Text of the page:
The setup variability of the bony anatomy, in most cases the thoracic wall, was calculated. The setup variability of the thoracic wall is a good estimate of the CTV-variability in most cases, but breast tissue is non-rigid and can deform and move with respect to the thoracic wall. We calculated the group mean (m), systematic error (), and random error () using the framework of vanHerk et al. [5].

    Table 2: The margins needed to account for interfraction translations in the AP- and CC-directions. All values in mm

    We can also calculate a PTV margin taking into account the intrafraction displacement in the AP-direction found from the internal data from 10 patients. Linearly adding the mean intrafraction displacement of 1.28 mm yields the margin in the AP-direction of 10.95 mm for the WingSTEP breast board to ensure a minimum dose to the CTV of 95% for 90% of the patients.

    All patients had a CBCT-scan before the first treatment fraction to verify immobilization and field setup. Rotations around the LR-axis in the CBCT-scan, the axial plane, were divided into 0.5 intervals as shown in Figure 2. There are no significant differences between the two breast boards, but there is a small trend that the MT-350 breast board, possibly due to the inclination, has somewhat bigger rotations.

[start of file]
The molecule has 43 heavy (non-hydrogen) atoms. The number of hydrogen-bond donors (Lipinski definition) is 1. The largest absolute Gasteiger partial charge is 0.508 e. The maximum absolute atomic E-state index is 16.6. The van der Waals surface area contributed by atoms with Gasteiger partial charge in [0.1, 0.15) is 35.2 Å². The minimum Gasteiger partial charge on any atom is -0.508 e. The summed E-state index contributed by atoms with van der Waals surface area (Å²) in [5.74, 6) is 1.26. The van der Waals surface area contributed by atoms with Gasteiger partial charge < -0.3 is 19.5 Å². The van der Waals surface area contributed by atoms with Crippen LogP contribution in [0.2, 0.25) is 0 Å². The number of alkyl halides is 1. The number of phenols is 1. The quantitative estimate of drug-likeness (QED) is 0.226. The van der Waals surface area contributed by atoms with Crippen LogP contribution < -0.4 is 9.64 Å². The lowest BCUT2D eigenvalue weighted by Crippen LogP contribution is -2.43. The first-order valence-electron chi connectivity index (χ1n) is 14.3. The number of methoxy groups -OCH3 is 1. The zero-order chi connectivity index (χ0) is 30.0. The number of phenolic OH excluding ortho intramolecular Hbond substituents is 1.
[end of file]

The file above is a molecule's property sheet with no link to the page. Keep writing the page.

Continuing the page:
)sin( egantryanglAPAP EPIDntdisplaceme =

    Herk et al. [5].

    The van Herk et al. margin recipe cover the CTV for 90% of the patients with the 95% isodose for a 2D-situation:

    Margin = 2.15 + 0.7,

    where is the total standard deviation (SD) of the patient means; it reflects the preparation (systematic) uncertainty. is the SD of the execution (random) errors.

    In addition margins were calculated with the requirement of a minimum dose to the CTV of 99% for 99% of the patients. This requirement yields the margin recipe

    Margin = 3.04 + 0.95

    Conclusions

    Figure 2: CBCT-scan rotations around the LR-axis. Each interval is +/- 0.25 degrees.